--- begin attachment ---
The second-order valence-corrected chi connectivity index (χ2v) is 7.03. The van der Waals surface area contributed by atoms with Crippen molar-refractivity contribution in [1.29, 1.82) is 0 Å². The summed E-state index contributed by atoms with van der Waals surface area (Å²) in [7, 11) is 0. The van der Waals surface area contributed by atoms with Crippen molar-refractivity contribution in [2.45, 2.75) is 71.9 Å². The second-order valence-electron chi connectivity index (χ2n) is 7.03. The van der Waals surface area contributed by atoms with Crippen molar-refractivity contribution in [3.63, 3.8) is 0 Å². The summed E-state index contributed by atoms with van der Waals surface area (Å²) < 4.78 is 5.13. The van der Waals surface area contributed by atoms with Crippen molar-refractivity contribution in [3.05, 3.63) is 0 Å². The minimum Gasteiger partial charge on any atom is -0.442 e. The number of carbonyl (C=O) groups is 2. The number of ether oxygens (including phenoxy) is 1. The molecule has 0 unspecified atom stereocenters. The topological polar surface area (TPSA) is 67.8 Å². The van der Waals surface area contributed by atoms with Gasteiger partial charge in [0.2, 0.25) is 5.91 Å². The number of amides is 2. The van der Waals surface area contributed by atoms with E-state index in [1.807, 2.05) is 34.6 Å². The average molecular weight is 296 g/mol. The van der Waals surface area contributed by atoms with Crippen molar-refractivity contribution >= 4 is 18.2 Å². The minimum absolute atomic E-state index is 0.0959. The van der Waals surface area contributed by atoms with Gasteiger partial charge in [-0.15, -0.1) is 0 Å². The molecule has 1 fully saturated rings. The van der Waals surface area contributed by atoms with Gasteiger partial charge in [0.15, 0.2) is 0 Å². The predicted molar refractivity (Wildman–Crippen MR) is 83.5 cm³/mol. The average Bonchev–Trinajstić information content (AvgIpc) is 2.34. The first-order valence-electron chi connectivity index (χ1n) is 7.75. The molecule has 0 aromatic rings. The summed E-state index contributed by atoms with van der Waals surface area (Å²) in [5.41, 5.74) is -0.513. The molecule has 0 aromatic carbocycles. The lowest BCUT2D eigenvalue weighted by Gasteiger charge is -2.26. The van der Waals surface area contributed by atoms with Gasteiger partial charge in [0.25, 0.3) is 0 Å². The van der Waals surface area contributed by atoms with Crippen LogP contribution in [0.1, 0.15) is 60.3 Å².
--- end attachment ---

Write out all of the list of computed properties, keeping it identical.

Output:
The second-order valence-corrected chi connectivity index (χ2v) is 7.03. The van der Waals surface area contributed by atoms with Crippen molar-refractivity contribution in [1.29, 1.82) is 0 Å². The summed E-state index contributed by atoms with van der Waals surface area (Å²) in [7, 11) is 0. The van der Waals surface area contributed by atoms with Crippen molar-refractivity contribution in [2.45, 2.75) is 71.9 Å². The second-order valence-electron chi connectivity index (χ2n) is 7.03. The van der Waals surface area contributed by atoms with Crippen molar-refractivity contribution in [3.63, 3.8) is 0 Å². The summed E-state index contributed by atoms with van der Waals surface area (Å²) < 4.78 is 5.13. The van der Waals surface area contributed by atoms with Crippen molar-refractivity contribution in [3.05, 3.63) is 0 Å². The minimum Gasteiger partial charge on any atom is -0.442 e. The number of carbonyl (C=O) groups is 2. The number of ether oxygens (including phenoxy) is 1. The molecule has 0 unspecified atom stereocenters. The topological polar surface area (TPSA) is 67.8 Å². The van der Waals surface area contributed by atoms with Gasteiger partial charge in [0.2, 0.25) is 5.91 Å². The number of amides is 2. The van der Waals surface area contributed by atoms with E-state index in [1.807, 2.05) is 34.6 Å². The average molecular weight is 296 g/mol. The van der Waals surface area contributed by atoms with Crippen molar-refractivity contribution >= 4 is 18.2 Å². The minimum absolute atomic E-state index is 0.0959. The van der Waals surface area contributed by atoms with Gasteiger partial charge in [-0.15, -0.1) is 0 Å². The molecule has 1 fully saturated rings. The van der Waals surface area contributed by atoms with Gasteiger partial charge in [0.15, 0.2) is 0 Å². The predicted molar refractivity (Wildman–Crippen MR) is 83.5 cm³/mol. The average Bonchev–Trinajstić information content (AvgIpc) is 2.34. The first-order valence-electron chi connectivity index (χ1n) is 7.75. The molecule has 0 aromatic rings. The summed E-state index contributed by atoms with van der Waals surface area (Å²) in [5.41, 5.74) is -0.513. The molecule has 0 aromatic carbocycles. The lowest BCUT2D eigenvalue weighted by Gasteiger charge is -2.26. The van der Waals surface area contributed by atoms with Gasteiger partial charge in [0.25, 0.3) is 0 Å². The van der Waals surface area contributed by atoms with Crippen LogP contribution in [0.1, 0.15) is 60.3 Å².